02/03/2014 12:13 EST | Updated 04/05/2014 05:59 EDT

Valentine's Proposals: Selecting the Ideal Diamond


Presenting a diamond ring can be one of the grandest gestures a man will make so it should be almost perfect. Many choose Valentine's Day as a romantic time to pop the question. With February 14 right around the corner, selecting the ring is a difficult and anxiety-filled process. Educating yourself before purchasing that once-in-a-lifetime piece will ensure you get exactly what you want (and what she wants).

I'm no expert on engagement rings, or diamonds for that matter, so I went to a real expert to learn about these precious stones and understand what to look for when buying diamonds.

Ji Song, co-owner of Engage Diamond Studio, walked me through his gorgeous studio and explained the four most popular characteristics of the stones: Carat, Clarity, Colour and Cut. These characteristics are just the tip of the brilliant iceberg but help to distinguish quality diamonds.


Carat is a measure of weight, not size. A larger diamond is not necessarily better. As the weight of the diamond increases, so will the price. As Ji explains it, if a 0.50 carat round diamond sells for $1,500 you can expect to pay more than triple that, if it was a 1.00 carat round diamond (with all other qualities being the same). A .75 carat diamond is very close to a 1 carat in size, but the costs can be much greater.

Side note: Carat for diamonds is different than Karat for gold.


Clarity refers to how clean the diamond is. All diamonds have imperfections (flaws). On the low end of the scale you can see the imperfections with the naked eye, on the high end of the scale are the very rare (and expensive) flawless stones. SI1 and SI2 are in the middle of the scale, with some imperfections but you'll need a microscope to see the flaws.



Diamond colour is rated on an alphabet scale D to Z. D being the most rare with no yellow and Z being very yellow. Most diamonds exhibit a yellow/brown colour naturally. The rule of thumb when it comes to colour is the more yellow in the diamond, the less valuable it's going to be.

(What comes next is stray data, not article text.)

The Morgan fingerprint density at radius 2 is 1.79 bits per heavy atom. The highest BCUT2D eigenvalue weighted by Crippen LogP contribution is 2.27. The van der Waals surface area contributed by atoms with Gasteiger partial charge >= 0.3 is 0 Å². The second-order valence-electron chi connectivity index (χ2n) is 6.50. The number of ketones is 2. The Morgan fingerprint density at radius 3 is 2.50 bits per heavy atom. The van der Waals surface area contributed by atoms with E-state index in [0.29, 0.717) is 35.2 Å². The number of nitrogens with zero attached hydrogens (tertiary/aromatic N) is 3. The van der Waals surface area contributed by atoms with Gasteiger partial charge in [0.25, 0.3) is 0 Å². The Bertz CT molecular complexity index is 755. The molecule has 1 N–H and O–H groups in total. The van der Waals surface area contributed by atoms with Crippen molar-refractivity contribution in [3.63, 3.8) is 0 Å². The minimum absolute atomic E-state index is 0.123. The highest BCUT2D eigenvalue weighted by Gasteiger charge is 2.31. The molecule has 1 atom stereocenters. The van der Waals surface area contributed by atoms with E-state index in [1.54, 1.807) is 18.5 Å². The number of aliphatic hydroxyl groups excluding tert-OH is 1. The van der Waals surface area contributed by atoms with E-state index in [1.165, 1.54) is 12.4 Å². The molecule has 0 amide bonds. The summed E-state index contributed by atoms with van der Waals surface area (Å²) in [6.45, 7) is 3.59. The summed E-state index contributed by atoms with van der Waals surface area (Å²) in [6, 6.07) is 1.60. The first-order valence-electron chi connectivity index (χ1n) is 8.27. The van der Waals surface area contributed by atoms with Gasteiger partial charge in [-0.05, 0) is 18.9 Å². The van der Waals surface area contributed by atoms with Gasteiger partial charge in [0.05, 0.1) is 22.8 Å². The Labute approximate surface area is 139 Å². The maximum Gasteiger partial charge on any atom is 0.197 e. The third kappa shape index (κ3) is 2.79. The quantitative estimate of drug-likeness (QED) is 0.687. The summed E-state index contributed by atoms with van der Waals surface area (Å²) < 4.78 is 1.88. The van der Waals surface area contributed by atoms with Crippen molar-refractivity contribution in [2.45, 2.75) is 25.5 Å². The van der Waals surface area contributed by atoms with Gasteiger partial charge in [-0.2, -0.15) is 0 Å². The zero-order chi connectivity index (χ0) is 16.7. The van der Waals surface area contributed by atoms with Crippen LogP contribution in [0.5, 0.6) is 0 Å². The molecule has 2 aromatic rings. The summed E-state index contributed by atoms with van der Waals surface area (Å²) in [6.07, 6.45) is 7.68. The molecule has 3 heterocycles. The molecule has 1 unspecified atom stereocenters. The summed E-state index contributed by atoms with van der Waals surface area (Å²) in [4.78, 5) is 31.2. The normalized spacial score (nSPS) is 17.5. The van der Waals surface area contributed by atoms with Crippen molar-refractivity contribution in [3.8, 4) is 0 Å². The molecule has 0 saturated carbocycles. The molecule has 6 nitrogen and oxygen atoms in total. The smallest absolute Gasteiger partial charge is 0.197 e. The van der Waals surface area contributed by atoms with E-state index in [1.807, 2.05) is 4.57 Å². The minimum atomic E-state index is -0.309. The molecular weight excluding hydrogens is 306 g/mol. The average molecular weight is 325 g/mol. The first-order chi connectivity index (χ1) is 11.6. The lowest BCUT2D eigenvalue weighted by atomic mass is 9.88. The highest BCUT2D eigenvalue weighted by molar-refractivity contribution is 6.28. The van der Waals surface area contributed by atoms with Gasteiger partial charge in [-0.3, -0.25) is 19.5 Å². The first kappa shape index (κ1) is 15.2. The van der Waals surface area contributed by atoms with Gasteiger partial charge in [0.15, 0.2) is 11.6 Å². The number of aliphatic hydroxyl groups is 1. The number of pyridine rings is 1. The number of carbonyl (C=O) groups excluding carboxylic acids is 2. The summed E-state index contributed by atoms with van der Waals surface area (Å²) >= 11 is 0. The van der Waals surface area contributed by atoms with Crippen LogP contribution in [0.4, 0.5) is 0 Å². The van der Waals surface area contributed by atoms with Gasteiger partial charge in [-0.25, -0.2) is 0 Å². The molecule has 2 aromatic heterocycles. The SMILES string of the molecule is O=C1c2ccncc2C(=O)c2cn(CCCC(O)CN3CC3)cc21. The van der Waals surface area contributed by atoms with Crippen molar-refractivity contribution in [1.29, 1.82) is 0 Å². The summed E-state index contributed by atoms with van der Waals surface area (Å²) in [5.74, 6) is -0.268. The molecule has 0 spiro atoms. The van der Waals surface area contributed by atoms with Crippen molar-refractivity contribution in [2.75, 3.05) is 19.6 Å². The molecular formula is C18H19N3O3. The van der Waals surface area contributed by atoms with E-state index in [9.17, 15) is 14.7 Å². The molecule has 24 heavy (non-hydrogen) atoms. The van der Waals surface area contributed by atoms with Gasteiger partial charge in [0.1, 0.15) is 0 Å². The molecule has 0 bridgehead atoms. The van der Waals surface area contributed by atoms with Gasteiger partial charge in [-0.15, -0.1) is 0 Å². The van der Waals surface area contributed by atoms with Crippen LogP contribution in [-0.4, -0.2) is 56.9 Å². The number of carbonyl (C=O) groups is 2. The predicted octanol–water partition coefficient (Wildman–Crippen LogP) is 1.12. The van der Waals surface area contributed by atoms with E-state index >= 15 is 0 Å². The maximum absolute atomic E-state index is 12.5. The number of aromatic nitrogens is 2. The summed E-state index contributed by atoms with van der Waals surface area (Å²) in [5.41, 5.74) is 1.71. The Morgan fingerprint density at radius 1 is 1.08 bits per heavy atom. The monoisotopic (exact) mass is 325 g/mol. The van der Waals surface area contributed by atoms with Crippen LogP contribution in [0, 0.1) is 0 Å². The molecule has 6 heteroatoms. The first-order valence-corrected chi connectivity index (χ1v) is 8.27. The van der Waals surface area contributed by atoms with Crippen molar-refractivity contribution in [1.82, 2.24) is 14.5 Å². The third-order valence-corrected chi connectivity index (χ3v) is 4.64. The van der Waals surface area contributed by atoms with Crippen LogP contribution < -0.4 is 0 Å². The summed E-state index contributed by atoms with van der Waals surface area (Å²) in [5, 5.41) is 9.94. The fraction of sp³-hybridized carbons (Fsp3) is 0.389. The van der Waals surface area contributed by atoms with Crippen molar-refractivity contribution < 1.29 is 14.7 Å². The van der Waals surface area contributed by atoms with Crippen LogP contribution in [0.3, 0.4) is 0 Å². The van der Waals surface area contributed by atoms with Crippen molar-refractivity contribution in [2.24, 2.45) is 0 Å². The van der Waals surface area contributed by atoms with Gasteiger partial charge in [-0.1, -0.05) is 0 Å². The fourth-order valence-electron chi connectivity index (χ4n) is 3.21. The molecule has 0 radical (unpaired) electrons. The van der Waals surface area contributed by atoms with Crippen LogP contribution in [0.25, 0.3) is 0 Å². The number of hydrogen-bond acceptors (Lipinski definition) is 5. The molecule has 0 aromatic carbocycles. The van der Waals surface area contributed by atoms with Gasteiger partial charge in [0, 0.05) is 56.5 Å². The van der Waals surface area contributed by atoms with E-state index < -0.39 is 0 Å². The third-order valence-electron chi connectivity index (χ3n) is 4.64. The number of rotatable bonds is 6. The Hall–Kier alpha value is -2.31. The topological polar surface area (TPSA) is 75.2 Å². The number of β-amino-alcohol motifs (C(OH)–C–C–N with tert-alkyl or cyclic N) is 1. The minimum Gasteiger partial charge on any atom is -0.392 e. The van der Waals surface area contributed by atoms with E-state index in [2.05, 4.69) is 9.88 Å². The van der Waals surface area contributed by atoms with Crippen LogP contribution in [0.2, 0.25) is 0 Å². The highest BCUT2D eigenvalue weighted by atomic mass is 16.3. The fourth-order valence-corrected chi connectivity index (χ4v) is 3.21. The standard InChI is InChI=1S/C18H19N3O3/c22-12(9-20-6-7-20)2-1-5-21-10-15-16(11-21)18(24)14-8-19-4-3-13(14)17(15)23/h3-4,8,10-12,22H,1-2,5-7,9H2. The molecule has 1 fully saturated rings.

To see the true colour of a diamond, you need to view it under a special diamond light that neutralizes light. The proper way to view the colour is to have the diamond angled on the flat side.



The most important factor out of the four C's is cut. How well a diamond is cut will affect the appearance of the stone from the top down and will impact how light shines through the stone (a.k.a. "the sparkle"). The other three characteristics are determined by nature, cut is the only human interaction that brings out the sparkle.


Deep cut - With this cut, all the weight is in the base so the diamond looks smaller from the top down. Over 80-85 per cent of diamonds are cut this way because it is the cheapest and fastest way to cut a stone. With this cut, a lot of the light shining into the diamond is going to leak out the side, making it look dull from the top down.

Buyer beware: Be careful in jewelry stores, not only are they knowledgeable about diamonds, they are also experts in lighting. The problem is the moment you leave the store, the diamond will never look exactly the same as it did in the store because of the carefully placed lighting.

Shallow cut -- The diamond may look bigger with this cut but the problem is the light shines right through and leaks out the bottom. This can create a 'black hole' effect, or what diamond experts call a 'fish eye'.

Ideal cut -- Somewhere in between deep and shallow cut is the ideal proportions. Light will enter and shoot back up, allowing for that brilliant sparkle.

Tips on smart shopping for diamonds:

  1. Deal with a Diamond Specialist
  2. View your diamond under a microscope, not a jeweller's loupe
  3. Be wary of buying from a store that grades their own diamonds
  4. Look for a diamond that is certified by GIA or AGS
  5. Be comfortable with the place you buy your ring
  6. Go with your gut

Armed with this new knowledge about diamonds, you're ready to shop around to find that perfect ring.


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